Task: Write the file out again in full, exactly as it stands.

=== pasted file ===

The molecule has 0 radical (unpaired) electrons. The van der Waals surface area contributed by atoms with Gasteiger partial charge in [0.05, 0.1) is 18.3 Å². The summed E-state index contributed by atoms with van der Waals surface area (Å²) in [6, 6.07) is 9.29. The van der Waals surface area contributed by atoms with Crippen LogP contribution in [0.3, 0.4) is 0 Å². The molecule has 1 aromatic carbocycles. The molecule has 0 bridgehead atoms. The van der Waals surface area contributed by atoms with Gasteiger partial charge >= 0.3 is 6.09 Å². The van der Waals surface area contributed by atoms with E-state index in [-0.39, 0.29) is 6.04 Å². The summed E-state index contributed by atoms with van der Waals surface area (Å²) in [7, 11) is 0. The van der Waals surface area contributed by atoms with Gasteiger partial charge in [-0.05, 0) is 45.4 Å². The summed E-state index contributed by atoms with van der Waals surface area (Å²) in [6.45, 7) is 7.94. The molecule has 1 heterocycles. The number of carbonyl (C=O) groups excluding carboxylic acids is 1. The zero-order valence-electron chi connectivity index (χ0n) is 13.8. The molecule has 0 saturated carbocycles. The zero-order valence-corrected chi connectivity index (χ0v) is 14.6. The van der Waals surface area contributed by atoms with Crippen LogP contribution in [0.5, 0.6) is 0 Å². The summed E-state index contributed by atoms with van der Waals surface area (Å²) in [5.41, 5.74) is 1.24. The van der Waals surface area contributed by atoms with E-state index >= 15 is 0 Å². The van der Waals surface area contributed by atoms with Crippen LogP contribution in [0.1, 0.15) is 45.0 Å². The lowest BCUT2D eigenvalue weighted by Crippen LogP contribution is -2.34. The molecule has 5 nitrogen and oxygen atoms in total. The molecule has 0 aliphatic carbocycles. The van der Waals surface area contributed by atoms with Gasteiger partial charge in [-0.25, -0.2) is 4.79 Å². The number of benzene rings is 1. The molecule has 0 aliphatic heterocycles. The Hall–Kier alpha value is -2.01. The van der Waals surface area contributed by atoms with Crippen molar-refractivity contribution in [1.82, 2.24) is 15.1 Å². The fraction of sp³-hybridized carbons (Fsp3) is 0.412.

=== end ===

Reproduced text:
The molecule has 0 radical (unpaired) electrons. The van der Waals surface area contributed by atoms with Gasteiger partial charge in [0.05, 0.1) is 18.3 Å². The summed E-state index contributed by atoms with van der Waals surface area (Å²) in [6, 6.07) is 9.29. The van der Waals surface area contributed by atoms with Crippen LogP contribution in [0.3, 0.4) is 0 Å². The molecule has 1 aromatic carbocycles. The molecule has 0 bridgehead atoms. The van der Waals surface area contributed by atoms with Gasteiger partial charge >= 0.3 is 6.09 Å². The van der Waals surface area contributed by atoms with E-state index in [-0.39, 0.29) is 6.04 Å². The summed E-state index contributed by atoms with van der Waals surface area (Å²) in [7, 11) is 0. The van der Waals surface area contributed by atoms with Gasteiger partial charge in [-0.05, 0) is 45.4 Å². The summed E-state index contributed by atoms with van der Waals surface area (Å²) in [6.45, 7) is 7.94. The molecule has 1 heterocycles. The number of carbonyl (C=O) groups excluding carboxylic acids is 1. The zero-order valence-electron chi connectivity index (χ0n) is 13.8. The molecule has 0 saturated carbocycles. The zero-order valence-corrected chi connectivity index (χ0v) is 14.6. The van der Waals surface area contributed by atoms with Crippen LogP contribution in [0.5, 0.6) is 0 Å². The summed E-state index contributed by atoms with van der Waals surface area (Å²) in [5.41, 5.74) is 1.24. The van der Waals surface area contributed by atoms with E-state index >= 15 is 0 Å². The van der Waals surface area contributed by atoms with Crippen LogP contribution in [0.1, 0.15) is 45.0 Å². The lowest BCUT2D eigenvalue weighted by Crippen LogP contribution is -2.34. The molecule has 5 nitrogen and oxygen atoms in total. The molecule has 0 aliphatic carbocycles. The van der Waals surface area contributed by atoms with Gasteiger partial charge in [-0.25, -0.2) is 4.79 Å². The number of benzene rings is 1. The molecule has 0 aliphatic heterocycles. The Hall–Kier alpha value is -2.01. The van der Waals surface area contributed by atoms with Crippen molar-refractivity contribution in [1.82, 2.24) is 15.1 Å². The fraction of sp³-hybridized carbons (Fsp3) is 0.412.